As the General Reference Hospital of Mukedi in western Democratic Republic of the Congo faces a funding quandary that mirrors the economic decline of the nation, nurses earn about $6 to $10 a month. Widespread poverty in the Mukedi area, where most people are subsistence farmers, has made it impossible for the hospital to charge its patients enough money to make repairs or pay its staff a living wage. “If we keep on working, it's because we care for people,” Anne-Marie Ngangula, a nurse in the hospital pharmacy and the wife of the medical director, said in 2008. Today, an MCC campaign to help revitalize Mennonite hospitals has led to some modest pay increases. Click here to read more about the Congo effort mcc.org/congo/mennosante.
In Haiti, Jean Baliui, a single mother who cares for four children and a 1-year-old grandson, talks of how she hopes to restart her business, even before the temporary shelter where she will live is finished. Here, Baliui, who lives in Pétion-Ville, a suburb of Port-au-Prince, works with Ewiyde Michel to set posts for a shelter, which will be constructed with an MCC-purchased tarp. Before the earthquake, she rented out extra rooms to pay her children’s school fees and sold clothing and shoes in market. Afterward, even without enough food or money, she spoke of how she had always run her business with her own money and never used credit. If she can restart this business, she says, she’ll be able to feed her family.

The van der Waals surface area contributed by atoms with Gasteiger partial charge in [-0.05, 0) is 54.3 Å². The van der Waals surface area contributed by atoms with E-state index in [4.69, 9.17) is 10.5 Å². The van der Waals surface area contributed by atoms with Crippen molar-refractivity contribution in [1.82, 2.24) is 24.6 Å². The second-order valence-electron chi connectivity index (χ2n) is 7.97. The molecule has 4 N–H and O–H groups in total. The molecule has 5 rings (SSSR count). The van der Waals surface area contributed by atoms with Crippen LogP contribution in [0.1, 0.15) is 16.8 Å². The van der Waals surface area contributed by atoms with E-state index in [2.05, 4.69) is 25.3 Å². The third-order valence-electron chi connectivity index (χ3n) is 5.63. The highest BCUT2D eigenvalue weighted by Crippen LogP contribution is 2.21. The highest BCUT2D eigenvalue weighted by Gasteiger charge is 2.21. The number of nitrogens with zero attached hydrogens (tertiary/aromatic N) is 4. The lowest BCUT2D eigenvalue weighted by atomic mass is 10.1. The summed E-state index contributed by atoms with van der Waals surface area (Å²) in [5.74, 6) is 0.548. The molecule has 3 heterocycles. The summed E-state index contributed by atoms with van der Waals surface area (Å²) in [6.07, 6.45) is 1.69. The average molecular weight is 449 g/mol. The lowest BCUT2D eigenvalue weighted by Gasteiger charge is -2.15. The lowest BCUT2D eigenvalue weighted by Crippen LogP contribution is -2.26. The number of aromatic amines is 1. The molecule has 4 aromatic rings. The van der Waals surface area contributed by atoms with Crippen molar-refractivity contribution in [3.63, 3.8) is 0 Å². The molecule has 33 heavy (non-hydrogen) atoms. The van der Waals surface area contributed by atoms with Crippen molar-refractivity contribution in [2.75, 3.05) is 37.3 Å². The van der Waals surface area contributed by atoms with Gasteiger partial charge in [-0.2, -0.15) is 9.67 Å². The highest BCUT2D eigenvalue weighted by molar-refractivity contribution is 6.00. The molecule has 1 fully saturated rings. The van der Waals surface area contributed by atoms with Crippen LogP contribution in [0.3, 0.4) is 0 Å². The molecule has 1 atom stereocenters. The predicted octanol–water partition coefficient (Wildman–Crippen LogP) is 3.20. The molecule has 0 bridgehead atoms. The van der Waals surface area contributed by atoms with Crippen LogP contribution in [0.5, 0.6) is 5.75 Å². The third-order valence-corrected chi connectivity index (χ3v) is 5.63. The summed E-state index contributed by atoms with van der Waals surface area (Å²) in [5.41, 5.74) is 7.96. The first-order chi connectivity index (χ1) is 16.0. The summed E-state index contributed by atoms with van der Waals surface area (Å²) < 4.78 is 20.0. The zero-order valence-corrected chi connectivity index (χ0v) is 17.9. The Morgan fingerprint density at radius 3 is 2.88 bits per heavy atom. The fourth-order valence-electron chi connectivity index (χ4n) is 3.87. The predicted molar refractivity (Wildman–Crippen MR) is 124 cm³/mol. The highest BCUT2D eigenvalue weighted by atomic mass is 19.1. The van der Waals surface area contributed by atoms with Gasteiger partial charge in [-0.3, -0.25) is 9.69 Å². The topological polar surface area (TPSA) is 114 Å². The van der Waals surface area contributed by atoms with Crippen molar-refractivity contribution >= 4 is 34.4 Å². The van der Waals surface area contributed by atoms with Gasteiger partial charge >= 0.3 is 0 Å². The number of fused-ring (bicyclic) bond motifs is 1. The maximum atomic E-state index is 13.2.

Across the globe, women are involved in helping to organize how MCC supplies, such as school kits, relief kits, blankets and other items, are distributed. Here Namam Salih, a former program director for an MCC partner organization, REACH, distributes school kits to students including Ghareeba Haman in Mahkmur, Iraq.
When Tuka Regmi’s husband, who had worked as a driver in India, was ill with HIV, she remembers how people in her rural Nepali community looked down on her. For nine years, she never told anyone she was HIV positive. Through an MCC partner organization, Sakriya Sewa Samaj, Regmi was linked with medical care and began a journey to speak out about the disease. Sakriya helped her form a support group, which started with five women. It has grown to include 110 women, men and children from three districts. Regmi also now speaks about HIV to school groups, family members and people in parks and tea shops. At one World AIDS Day gathering, she spoke to more than 1,000 people. “Now that I tell people I have HIV, I feel like I have put down a heavy load. I continue to speak about AIDS because I am concerned for my children and society. While I am living, I will do something about AIDS,” she says.